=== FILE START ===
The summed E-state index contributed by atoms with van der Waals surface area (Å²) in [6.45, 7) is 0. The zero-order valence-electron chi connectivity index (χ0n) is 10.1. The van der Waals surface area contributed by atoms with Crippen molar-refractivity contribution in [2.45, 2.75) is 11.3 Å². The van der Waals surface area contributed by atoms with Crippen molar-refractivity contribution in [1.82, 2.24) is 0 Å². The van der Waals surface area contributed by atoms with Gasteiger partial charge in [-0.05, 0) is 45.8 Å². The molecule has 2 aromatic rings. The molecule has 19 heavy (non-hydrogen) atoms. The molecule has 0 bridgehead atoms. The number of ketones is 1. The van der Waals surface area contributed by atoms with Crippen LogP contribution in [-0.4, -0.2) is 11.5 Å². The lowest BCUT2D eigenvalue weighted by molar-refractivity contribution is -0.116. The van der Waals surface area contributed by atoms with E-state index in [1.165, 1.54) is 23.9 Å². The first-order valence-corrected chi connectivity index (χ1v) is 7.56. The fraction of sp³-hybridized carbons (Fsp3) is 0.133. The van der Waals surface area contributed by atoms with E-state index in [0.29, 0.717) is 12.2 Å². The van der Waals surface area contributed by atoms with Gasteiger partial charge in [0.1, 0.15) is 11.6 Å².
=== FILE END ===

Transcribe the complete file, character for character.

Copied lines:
The summed E-state index contributed by atoms with van der Waals surface area (Å²) in [6.45, 7) is 0. The zero-order valence-electron chi connectivity index (χ0n) is 10.1. The van der Waals surface area contributed by atoms with Crippen molar-refractivity contribution in [2.45, 2.75) is 11.3 Å². The van der Waals surface area contributed by atoms with Crippen molar-refractivity contribution in [1.82, 2.24) is 0 Å². The van der Waals surface area contributed by atoms with Gasteiger partial charge in [-0.05, 0) is 45.8 Å². The molecule has 2 aromatic rings. The molecule has 19 heavy (non-hydrogen) atoms. The molecule has 0 bridgehead atoms. The number of ketones is 1. The van der Waals surface area contributed by atoms with Crippen LogP contribution in [-0.4, -0.2) is 11.5 Å². The lowest BCUT2D eigenvalue weighted by molar-refractivity contribution is -0.116. The van der Waals surface area contributed by atoms with E-state index in [1.165, 1.54) is 23.9 Å². The first-order valence-corrected chi connectivity index (χ1v) is 7.56. The fraction of sp³-hybridized carbons (Fsp3) is 0.133. The van der Waals surface area contributed by atoms with E-state index in [0.29, 0.717) is 12.2 Å². The van der Waals surface area contributed by atoms with Gasteiger partial charge in [0.1, 0.15) is 11.6 Å².